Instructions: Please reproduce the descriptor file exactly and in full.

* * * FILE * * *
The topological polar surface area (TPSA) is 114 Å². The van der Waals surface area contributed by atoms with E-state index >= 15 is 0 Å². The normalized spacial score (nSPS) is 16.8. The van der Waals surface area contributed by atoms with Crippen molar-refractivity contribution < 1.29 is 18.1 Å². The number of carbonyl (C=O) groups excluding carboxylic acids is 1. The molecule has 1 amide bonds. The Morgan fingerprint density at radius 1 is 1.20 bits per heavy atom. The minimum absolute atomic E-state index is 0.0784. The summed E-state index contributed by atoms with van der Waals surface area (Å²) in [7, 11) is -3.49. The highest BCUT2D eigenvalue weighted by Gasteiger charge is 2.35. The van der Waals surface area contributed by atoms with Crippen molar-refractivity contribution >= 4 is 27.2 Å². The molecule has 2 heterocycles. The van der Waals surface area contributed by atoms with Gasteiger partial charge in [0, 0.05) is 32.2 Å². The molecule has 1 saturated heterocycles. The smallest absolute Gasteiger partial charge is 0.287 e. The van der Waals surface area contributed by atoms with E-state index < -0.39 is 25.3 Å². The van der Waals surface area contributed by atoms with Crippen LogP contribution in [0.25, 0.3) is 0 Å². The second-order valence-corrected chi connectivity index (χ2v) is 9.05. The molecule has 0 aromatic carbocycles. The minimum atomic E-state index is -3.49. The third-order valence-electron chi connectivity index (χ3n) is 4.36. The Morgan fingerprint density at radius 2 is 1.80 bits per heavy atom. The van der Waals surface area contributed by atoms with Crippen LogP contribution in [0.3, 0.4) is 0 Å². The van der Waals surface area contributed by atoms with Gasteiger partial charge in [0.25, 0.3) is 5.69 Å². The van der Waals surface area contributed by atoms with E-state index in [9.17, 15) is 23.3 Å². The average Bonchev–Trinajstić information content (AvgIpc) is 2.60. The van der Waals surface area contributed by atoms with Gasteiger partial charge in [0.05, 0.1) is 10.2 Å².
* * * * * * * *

The topological polar surface area (TPSA) is 114 Å². The van der Waals surface area contributed by atoms with E-state index >= 15 is 0 Å². The normalized spacial score (nSPS) is 16.8. The van der Waals surface area contributed by atoms with Crippen molar-refractivity contribution < 1.29 is 18.1 Å². The number of carbonyl (C=O) groups excluding carboxylic acids is 1. The molecule has 1 amide bonds. The Morgan fingerprint density at radius 1 is 1.20 bits per heavy atom. The minimum absolute atomic E-state index is 0.0784. The summed E-state index contributed by atoms with van der Waals surface area (Å²) in [7, 11) is -3.49. The highest BCUT2D eigenvalue weighted by Gasteiger charge is 2.35. The van der Waals surface area contributed by atoms with Crippen molar-refractivity contribution >= 4 is 27.2 Å². The molecule has 2 heterocycles. The van der Waals surface area contributed by atoms with Gasteiger partial charge in [0, 0.05) is 32.2 Å². The molecule has 1 saturated heterocycles. The smallest absolute Gasteiger partial charge is 0.287 e. The van der Waals surface area contributed by atoms with E-state index < -0.39 is 25.3 Å². The van der Waals surface area contributed by atoms with Crippen LogP contribution in [0.25, 0.3) is 0 Å². The second-order valence-corrected chi connectivity index (χ2v) is 9.05. The molecule has 0 aromatic carbocycles. The minimum atomic E-state index is -3.49. The third-order valence-electron chi connectivity index (χ3n) is 4.36. The Morgan fingerprint density at radius 2 is 1.80 bits per heavy atom. The van der Waals surface area contributed by atoms with Crippen LogP contribution in [0.3, 0.4) is 0 Å². The van der Waals surface area contributed by atoms with Gasteiger partial charge in [0.25, 0.3) is 5.69 Å². The van der Waals surface area contributed by atoms with E-state index in [9.17, 15) is 23.3 Å². The average Bonchev–Trinajstić information content (AvgIpc) is 2.60. The van der Waals surface area contributed by atoms with Gasteiger partial charge in [0.05, 0.1) is 10.2 Å².